Grand Rapids – They call it the dungeon — a cramped, musty storage room in the bowels of Innovation Central High School. Crammed against a moldy brick wall are four metal file cabinets stacked with mildewed boxes. It seems an unlikely treasure trove of history, but inside those cabinets are the records of every Central High School student from 1892 to 1939 – including a former first lady.
Mark Frost, the school’s recently retired principal, went into those cabinets to dig out the record from grades 7 through 12 of Elizabeth Bloomer, a 1936 graduate, after a Central alumnus called him and pleaded, “Don’t throw Betty Ford away!”
Frost has meticulously preserved the records and yearbook of Ford – who served with distinction alongside President Gerald R. Ford – along with many other precious artifacts of the historic high school, now called Innovation Central. Before taking leave of Central, Frost spent weeks this summer locating, organizing and preserving historical materials scattered through the stately old school on Heritage Hill.
“It was bugging me,” said Frost, a former history teacher. “There’s some things you can’t leave in disarray here.”
Instead, he left an array of Central yearbooks called Helios – the Greek sun god – dating from 1892 and neatly stacked on shelves behind the library, covering every year except 1999 and 2008 (the latter was published on CD). Also stored there are elegant monthly Helios booklets of student artwork, writings and activities.
Frost also framed elaborately decorated diplomas and antique photos, and lovingly displayed artifacts such as a 1953 silver tea set donated by the school’s Classical Club. Culled from nooks and crannies of the 1910-built school over Frost’s nine years there, the historical items tell of Central’s rich history during this 150th anniversary year of Grand Rapids Public Schools.
Rich Legacy of Alumni
Some of the materials have since been taken into the City of Grand Rapids Archives and Records Center, including digitized Central yearbooks from 1895 and 1944. Frost has volunteered to help the archive scan in other yearbooks and school records.
For him, collecting and organizing pieces of Central’s history has been a true labor of love as well as scholarly interest.
“I just like history,” said Frost, who taught the subject at City High Middle School, while showing a reporter around the Central “museum.” “Every time I give a tour of this place, I feel like I’m a docent.”
Central’s lifeblood, of course, has been the thousands of students who have walked its halls dating back to earlier buildings in the mid-19th century, and the teachers who schooled them. Among the latter were Mary Powers, Ralph Conger and Charles Newcomer – all Central grads in whose honor three seniors each year receive $100 decades later. Frost compiled brief bios of them.
Some of the school’s many noteworthy alumni are honored with bronze plaques in its front hallway, outside the auditorium named after Betty Ford (see box). Among the most famous alums was Roger B. Chaffee, an astronaut who died in 1967 in a fire during a pre-launch simulation of the Apollo 1 flight. Scholarships in his name have been awarded to Kent ISD graduates ever since.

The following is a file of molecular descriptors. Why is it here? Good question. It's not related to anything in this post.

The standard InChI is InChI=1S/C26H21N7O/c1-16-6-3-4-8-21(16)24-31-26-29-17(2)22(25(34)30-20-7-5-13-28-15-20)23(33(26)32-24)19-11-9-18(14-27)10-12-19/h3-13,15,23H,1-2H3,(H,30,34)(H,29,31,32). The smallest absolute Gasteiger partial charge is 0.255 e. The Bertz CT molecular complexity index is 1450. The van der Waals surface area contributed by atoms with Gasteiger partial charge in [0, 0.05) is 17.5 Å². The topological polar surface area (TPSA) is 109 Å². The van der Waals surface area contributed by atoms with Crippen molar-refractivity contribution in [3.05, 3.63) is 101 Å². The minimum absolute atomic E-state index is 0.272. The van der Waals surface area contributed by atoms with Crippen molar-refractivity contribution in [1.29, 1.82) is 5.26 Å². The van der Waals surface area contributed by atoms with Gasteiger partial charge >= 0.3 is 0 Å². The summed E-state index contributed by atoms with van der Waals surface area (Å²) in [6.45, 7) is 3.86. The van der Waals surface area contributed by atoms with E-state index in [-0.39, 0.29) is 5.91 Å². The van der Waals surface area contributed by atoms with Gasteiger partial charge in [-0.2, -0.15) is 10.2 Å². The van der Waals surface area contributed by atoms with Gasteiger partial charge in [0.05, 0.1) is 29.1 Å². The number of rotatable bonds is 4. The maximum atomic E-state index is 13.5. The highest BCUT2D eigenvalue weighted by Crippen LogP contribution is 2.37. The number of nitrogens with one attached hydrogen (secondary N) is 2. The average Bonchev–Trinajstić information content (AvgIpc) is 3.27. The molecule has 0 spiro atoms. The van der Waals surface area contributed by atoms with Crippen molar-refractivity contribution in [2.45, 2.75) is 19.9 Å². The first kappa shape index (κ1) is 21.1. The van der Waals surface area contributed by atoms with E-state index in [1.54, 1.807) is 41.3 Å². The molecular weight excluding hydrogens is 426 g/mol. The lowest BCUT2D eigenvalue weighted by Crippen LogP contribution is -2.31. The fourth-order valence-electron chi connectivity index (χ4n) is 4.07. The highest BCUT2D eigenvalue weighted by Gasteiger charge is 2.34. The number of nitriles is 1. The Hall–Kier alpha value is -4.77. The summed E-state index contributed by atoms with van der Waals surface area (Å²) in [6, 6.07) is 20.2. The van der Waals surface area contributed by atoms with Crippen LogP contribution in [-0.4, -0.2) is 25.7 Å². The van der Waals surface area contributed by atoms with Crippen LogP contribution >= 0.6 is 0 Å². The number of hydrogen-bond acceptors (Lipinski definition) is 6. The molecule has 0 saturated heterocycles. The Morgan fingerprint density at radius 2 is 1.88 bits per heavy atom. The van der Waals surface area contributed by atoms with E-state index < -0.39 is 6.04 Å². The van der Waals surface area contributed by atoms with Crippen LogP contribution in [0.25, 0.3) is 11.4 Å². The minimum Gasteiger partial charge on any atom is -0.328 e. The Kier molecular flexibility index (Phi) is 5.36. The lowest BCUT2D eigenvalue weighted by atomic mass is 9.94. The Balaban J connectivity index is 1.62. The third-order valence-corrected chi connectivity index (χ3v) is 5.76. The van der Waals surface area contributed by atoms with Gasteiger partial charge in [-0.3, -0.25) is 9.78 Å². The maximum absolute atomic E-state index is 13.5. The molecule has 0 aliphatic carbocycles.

But Frost also preserved mementos of less well-known grads. There is a lovely senior year booklet of one Margaret Phillips, Class of 1916, and the framed 1909 diploma of Helen Cook, donated by her family.
The Most Famous Grad
Of course, most luminous of the alums is Ford, shown in her 1936 yearbook as active in vaudeville, “sock and buskin” (theater), French club and the yearbook ad staff. An aspiring dancer who later performed under the legendary Martha Graham, her motto is given as “Come trip it lightly as you go on the light fantastic toe.”
Apparently her passion for dance was not matched by her studies, as her academic record is not sterling, with high marks in math and history but mediocre grades in English and French. Frost frames her story in a positive way to students, telling them that over time and with hard work, “You can rise to the top.”
One person who’s pleased with the historical work Frost has done is David Thompson, the 1952 graduate who urged him not to discard any materials about Betty Ford. A former executive director of the Grand Rapids Education Association, he was friends with President Ford as well as with Chaffee, and helped fund a downtown statue of the late astronaut.
“I’m impressed, as are my classmates,” Thompson said of Frost’s efforts to help preserve Central’s storied history. “We got an absolutely first-class education there.”
Some of Central High School’s most noteworthy graduates are honored with plaques in the front hallway. They include:
• Civic activist Dorothy Leonard Judd, 1915
• Grocery magnate L.V. Eberhard, 1922
• Judge Stuart Hoffius, Class of 1931
• Philanthropist Edith Blodgett, 1934
• Judge Douglas Hillman, 1940
• Actress Elizabeth Wilson, 1940
• Old Kent Bank President Richard Gillette, 1941
• Children’s services advocate Henry Saverson, 1949
• Detroit Lions football star Terry Barr, 1953
• Pastor and state representative Robert Dean, 1972
• City Police Chief Kevin Belk, 1977